Clip It: Each day, Jon Davis looks at the world of trailers, featurettes and clips and puts it all in perspective.
I tried to read the book American Gods two times. So much time elapsed between attempts that I had to start over from the beginning. The first time I got to page 80, the second time I made it to about page 180. It obviously didn't hold my interest. Which is odd because I'm a huge fan of writer Neil Gaiman, having read every comic he's ever written, the entire run of Sandman multiple times, etc. But I still couldn't make it through his novel. American Gods is known for picking up steam after a slow start, but I still couldn't muster the patience for it even though it was written by one of my favorite authors.
Being semi-familiar with the material, I recognized many aspects of the book in the trailer: the coin tricks, the strong, silent protagonist and the menagerie of weirdos he meets on his road trip. And much like the novel, it starts off with a decent hook. A prison inmate named Shadow is a let out a couple days early to attend his deceased wife's funeral. He meets a guy named Wednesday, who gives him a mission, and then stuff happens. That “stuff happens” part is when I checked out. We meet lots of people who we are to assume are gods, specific to American culture and history as observed by British born Neil Gaiman. And yet, I can't say it compelled me. The world of the book expanded before I grew to care about the characters, and it felt overly stuffed.
The people behind the TV version are super talented. Bryan Fuller is the show runner, and he was last seen killing it on Hannibal (he's also writing the upcoming Star Trek Discovery series). The other major screenwriter, Michael Green, created and ran the underrated Kings starring Ian McShane. Green also worked on Heroes during its first season. The good season. And then there's Neil Gaiman, who is heavily involved in the show.
The visuals are spot on. This is exactly how I pictured American Gods as I was reading it. The problem, of course, is that whatever I pictured also put me to sleep. It's a popular novel, so I'm in the minority here, but the trailer presents the same challenge I had with the book. What is going on and why should I care? When Game of Thrones was turned into a TV show, yes I knew it was an acclaimed series of novels, and that partially sold me on the series, but most everything else was an unknown, and the image of the Iron Throne gave me something to hang my hat on. I didn't know much else, but I got that the throne represented the power that everyone wanted, and I could wrap my mind around that. And here, I don't know what anyone wants. That's the same hurdle I've always had with this story.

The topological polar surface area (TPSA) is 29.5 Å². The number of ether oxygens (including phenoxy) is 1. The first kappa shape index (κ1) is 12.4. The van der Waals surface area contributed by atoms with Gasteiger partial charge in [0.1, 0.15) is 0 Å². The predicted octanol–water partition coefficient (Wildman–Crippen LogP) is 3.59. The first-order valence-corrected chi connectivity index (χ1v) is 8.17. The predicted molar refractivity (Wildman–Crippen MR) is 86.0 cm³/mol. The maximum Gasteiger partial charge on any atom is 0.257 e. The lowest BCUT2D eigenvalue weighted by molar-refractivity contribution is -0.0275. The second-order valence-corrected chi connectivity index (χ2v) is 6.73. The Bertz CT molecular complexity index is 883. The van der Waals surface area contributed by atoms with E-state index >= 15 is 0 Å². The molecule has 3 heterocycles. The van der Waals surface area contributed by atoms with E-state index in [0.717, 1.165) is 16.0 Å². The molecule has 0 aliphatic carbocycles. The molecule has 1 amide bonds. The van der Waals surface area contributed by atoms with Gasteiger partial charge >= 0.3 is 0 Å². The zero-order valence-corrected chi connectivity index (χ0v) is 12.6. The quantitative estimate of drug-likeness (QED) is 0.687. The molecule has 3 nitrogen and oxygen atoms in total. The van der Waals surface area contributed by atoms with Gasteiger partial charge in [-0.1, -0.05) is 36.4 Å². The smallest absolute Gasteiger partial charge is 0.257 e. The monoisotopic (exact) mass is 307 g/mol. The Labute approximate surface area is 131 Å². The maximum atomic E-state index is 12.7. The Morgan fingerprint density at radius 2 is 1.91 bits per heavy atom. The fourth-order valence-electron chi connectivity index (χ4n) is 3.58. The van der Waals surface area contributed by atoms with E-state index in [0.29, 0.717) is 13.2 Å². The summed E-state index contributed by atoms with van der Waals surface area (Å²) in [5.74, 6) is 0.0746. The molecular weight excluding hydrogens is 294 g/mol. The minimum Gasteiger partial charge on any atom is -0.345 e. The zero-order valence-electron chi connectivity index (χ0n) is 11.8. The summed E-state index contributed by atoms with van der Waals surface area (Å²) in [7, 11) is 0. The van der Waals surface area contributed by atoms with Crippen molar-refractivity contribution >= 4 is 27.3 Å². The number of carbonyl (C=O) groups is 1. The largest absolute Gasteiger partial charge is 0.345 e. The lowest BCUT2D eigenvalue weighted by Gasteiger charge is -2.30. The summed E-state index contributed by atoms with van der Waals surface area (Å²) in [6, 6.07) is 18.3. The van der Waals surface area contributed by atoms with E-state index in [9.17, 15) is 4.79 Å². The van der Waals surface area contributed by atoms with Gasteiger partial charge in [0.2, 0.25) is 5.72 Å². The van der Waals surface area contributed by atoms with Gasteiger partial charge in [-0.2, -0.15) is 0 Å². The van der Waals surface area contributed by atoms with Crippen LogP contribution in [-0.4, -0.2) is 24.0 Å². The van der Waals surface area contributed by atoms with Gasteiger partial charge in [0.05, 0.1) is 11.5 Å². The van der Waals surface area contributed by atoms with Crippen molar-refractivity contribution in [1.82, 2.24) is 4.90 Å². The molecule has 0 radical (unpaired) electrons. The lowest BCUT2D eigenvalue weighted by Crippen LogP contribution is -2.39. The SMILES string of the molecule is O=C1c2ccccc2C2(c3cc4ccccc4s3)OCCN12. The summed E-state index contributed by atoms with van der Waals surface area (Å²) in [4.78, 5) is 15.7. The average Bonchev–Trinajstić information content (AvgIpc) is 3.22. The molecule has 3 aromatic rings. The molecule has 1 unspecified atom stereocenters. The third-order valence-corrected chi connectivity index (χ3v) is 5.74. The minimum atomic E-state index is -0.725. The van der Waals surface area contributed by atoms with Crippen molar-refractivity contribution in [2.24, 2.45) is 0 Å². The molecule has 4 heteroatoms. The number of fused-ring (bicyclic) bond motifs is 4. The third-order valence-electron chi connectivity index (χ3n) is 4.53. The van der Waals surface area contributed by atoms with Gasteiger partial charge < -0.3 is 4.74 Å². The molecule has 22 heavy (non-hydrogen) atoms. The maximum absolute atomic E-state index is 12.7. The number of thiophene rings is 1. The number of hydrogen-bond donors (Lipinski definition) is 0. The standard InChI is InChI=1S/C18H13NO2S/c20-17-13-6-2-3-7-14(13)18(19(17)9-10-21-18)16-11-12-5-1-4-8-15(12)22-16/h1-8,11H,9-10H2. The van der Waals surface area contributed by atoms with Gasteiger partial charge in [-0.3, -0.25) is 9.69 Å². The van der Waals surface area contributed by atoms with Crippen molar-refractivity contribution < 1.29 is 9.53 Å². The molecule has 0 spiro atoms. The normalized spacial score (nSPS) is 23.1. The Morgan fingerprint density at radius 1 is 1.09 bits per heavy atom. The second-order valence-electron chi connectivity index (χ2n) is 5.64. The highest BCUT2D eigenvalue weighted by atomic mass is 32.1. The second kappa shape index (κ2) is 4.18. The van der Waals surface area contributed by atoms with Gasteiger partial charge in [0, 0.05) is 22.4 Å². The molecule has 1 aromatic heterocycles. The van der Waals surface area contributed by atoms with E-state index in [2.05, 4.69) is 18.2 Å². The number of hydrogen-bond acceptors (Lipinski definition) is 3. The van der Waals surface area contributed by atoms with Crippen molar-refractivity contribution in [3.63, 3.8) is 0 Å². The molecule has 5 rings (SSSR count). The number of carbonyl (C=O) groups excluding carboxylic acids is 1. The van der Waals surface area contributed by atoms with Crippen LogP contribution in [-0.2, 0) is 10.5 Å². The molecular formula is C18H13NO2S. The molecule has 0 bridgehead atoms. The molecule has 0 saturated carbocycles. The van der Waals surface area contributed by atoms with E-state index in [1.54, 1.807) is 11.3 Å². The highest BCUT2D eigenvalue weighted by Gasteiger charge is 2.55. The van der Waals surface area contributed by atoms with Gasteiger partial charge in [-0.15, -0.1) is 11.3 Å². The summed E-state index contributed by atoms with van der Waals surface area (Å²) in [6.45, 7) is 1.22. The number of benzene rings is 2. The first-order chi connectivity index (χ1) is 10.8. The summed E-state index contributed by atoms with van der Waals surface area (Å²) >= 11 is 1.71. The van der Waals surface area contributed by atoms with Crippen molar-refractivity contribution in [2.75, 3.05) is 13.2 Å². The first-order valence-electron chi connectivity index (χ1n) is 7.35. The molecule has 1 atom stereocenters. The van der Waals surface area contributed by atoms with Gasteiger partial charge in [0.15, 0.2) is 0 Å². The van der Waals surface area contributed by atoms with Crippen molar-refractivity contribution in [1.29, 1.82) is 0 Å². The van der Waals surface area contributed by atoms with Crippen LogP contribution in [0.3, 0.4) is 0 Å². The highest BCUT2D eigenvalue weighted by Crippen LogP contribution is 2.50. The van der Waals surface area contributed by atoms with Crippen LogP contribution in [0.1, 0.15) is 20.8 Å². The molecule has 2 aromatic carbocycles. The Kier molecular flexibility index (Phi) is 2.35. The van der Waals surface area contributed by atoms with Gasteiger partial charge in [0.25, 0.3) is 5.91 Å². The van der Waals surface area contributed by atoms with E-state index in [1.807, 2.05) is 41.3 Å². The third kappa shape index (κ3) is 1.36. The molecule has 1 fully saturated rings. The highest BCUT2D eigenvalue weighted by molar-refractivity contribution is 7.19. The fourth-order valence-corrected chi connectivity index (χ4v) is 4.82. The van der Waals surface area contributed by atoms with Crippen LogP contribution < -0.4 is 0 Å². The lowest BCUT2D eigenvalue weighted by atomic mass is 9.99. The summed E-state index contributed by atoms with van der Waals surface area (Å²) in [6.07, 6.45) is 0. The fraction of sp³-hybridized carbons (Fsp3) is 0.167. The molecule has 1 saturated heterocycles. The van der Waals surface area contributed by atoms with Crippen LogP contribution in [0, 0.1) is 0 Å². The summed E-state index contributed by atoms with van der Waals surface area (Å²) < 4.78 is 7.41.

A producer once told me there's a cool trick people use if you need to come up with a title for something: “Call it American” something.” American Graffiti, American Horror Story, American Hustle. This appeals to us Americans, obviously, because it promises to be about something we're already invested in. At the very least, it generates a conversation. What's so American about this? Usually the answer is less obtuse than what we have here. But that could also end up being a strength for the show, challenging and rewarding us if we stick it out. Is there enough magic to keep us coming back week after week? This will be my third go round. Let's hope it sticks this time.